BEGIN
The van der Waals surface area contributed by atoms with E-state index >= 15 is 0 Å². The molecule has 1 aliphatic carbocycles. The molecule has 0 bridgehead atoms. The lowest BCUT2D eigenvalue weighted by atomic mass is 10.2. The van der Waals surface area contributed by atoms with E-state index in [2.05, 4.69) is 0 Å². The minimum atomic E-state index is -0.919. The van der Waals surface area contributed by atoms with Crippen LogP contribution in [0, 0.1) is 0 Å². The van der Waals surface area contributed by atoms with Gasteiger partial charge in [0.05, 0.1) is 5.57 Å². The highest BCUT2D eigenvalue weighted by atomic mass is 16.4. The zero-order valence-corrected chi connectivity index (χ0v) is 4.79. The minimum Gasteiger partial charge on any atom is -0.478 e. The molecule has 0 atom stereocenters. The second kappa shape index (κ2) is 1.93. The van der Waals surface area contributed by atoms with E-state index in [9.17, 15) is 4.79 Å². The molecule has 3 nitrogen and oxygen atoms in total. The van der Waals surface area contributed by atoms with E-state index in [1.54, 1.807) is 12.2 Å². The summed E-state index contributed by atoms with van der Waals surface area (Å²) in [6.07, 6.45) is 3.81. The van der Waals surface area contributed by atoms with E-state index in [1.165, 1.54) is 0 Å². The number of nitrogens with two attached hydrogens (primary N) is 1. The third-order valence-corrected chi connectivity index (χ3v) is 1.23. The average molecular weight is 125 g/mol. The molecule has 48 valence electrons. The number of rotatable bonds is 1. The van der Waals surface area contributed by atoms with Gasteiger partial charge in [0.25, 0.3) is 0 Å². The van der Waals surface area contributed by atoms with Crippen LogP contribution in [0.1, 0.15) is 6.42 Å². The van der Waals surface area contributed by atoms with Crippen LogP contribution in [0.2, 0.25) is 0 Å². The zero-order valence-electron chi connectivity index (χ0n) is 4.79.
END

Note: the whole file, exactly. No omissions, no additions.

The van der Waals surface area contributed by atoms with E-state index >= 15 is 0 Å². The molecule has 1 aliphatic carbocycles. The molecule has 0 bridgehead atoms. The lowest BCUT2D eigenvalue weighted by atomic mass is 10.2. The van der Waals surface area contributed by atoms with E-state index in [2.05, 4.69) is 0 Å². The minimum atomic E-state index is -0.919. The van der Waals surface area contributed by atoms with Crippen LogP contribution in [0, 0.1) is 0 Å². The van der Waals surface area contributed by atoms with Gasteiger partial charge in [0.05, 0.1) is 5.57 Å². The highest BCUT2D eigenvalue weighted by atomic mass is 16.4. The zero-order valence-corrected chi connectivity index (χ0v) is 4.79. The minimum Gasteiger partial charge on any atom is -0.478 e. The molecule has 0 atom stereocenters. The second kappa shape index (κ2) is 1.93. The van der Waals surface area contributed by atoms with E-state index in [9.17, 15) is 4.79 Å². The molecule has 3 nitrogen and oxygen atoms in total. The van der Waals surface area contributed by atoms with E-state index in [1.54, 1.807) is 12.2 Å². The summed E-state index contributed by atoms with van der Waals surface area (Å²) in [6.07, 6.45) is 3.81. The van der Waals surface area contributed by atoms with E-state index in [1.165, 1.54) is 0 Å². The number of nitrogens with two attached hydrogens (primary N) is 1. The third-order valence-corrected chi connectivity index (χ3v) is 1.23. The average molecular weight is 125 g/mol. The molecule has 48 valence electrons. The number of rotatable bonds is 1. The van der Waals surface area contributed by atoms with Gasteiger partial charge in [0.25, 0.3) is 0 Å². The van der Waals surface area contributed by atoms with Crippen LogP contribution in [0.1, 0.15) is 6.42 Å². The van der Waals surface area contributed by atoms with Crippen LogP contribution in [0.2, 0.25) is 0 Å². The zero-order valence-electron chi connectivity index (χ0n) is 4.79.